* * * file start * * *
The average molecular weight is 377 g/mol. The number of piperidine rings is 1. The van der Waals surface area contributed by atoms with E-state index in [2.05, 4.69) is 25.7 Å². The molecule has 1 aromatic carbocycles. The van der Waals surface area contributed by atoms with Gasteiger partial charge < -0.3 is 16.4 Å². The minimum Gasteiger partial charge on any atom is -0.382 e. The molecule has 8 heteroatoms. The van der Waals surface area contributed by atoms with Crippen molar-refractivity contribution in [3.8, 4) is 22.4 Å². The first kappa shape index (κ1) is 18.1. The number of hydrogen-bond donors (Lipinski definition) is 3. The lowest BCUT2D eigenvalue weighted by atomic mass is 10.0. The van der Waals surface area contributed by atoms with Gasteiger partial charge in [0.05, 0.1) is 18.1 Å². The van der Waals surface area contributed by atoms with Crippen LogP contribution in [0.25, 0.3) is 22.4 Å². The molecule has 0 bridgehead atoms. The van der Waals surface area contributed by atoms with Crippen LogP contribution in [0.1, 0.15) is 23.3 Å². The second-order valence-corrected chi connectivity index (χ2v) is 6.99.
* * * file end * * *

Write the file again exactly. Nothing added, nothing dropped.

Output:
The average molecular weight is 377 g/mol. The number of piperidine rings is 1. The van der Waals surface area contributed by atoms with E-state index in [2.05, 4.69) is 25.7 Å². The molecule has 1 aromatic carbocycles. The van der Waals surface area contributed by atoms with Gasteiger partial charge < -0.3 is 16.4 Å². The minimum Gasteiger partial charge on any atom is -0.382 e. The molecule has 8 heteroatoms. The van der Waals surface area contributed by atoms with Crippen molar-refractivity contribution in [3.8, 4) is 22.4 Å². The first kappa shape index (κ1) is 18.1. The number of hydrogen-bond donors (Lipinski definition) is 3. The lowest BCUT2D eigenvalue weighted by atomic mass is 10.0. The van der Waals surface area contributed by atoms with Gasteiger partial charge in [0.05, 0.1) is 18.1 Å². The van der Waals surface area contributed by atoms with Crippen LogP contribution in [0.25, 0.3) is 22.4 Å². The molecule has 0 bridgehead atoms. The van der Waals surface area contributed by atoms with Crippen LogP contribution in [0.1, 0.15) is 23.3 Å². The second-order valence-corrected chi connectivity index (χ2v) is 6.99.